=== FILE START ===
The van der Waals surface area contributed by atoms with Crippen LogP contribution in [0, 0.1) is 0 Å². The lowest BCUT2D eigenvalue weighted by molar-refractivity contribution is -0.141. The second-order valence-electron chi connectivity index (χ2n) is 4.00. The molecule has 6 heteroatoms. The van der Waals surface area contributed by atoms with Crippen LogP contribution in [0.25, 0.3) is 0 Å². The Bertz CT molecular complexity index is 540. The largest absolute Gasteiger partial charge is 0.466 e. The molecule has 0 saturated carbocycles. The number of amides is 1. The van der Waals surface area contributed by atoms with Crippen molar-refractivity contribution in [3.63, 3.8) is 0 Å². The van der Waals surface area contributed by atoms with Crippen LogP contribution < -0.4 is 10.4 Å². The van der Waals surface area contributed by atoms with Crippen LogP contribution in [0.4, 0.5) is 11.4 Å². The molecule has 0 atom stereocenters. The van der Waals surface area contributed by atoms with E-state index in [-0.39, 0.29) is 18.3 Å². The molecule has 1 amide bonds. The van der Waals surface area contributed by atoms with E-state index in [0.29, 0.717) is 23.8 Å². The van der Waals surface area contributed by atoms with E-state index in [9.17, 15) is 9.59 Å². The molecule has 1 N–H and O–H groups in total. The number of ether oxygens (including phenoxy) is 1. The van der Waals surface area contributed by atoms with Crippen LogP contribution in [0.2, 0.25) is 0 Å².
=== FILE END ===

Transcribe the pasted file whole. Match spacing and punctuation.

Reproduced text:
The van der Waals surface area contributed by atoms with Crippen LogP contribution in [0, 0.1) is 0 Å². The lowest BCUT2D eigenvalue weighted by molar-refractivity contribution is -0.141. The second-order valence-electron chi connectivity index (χ2n) is 4.00. The molecule has 6 heteroatoms. The van der Waals surface area contributed by atoms with Crippen LogP contribution in [0.25, 0.3) is 0 Å². The Bertz CT molecular complexity index is 540. The largest absolute Gasteiger partial charge is 0.466 e. The molecule has 0 saturated carbocycles. The number of amides is 1. The van der Waals surface area contributed by atoms with Crippen molar-refractivity contribution in [3.63, 3.8) is 0 Å². The van der Waals surface area contributed by atoms with Crippen LogP contribution < -0.4 is 10.4 Å². The van der Waals surface area contributed by atoms with Crippen LogP contribution in [0.4, 0.5) is 11.4 Å². The molecule has 0 atom stereocenters. The van der Waals surface area contributed by atoms with E-state index in [-0.39, 0.29) is 18.3 Å². The molecule has 1 amide bonds. The van der Waals surface area contributed by atoms with E-state index in [0.29, 0.717) is 23.8 Å². The van der Waals surface area contributed by atoms with E-state index in [9.17, 15) is 9.59 Å². The molecule has 1 N–H and O–H groups in total. The number of ether oxygens (including phenoxy) is 1. The van der Waals surface area contributed by atoms with Crippen LogP contribution in [0.2, 0.25) is 0 Å².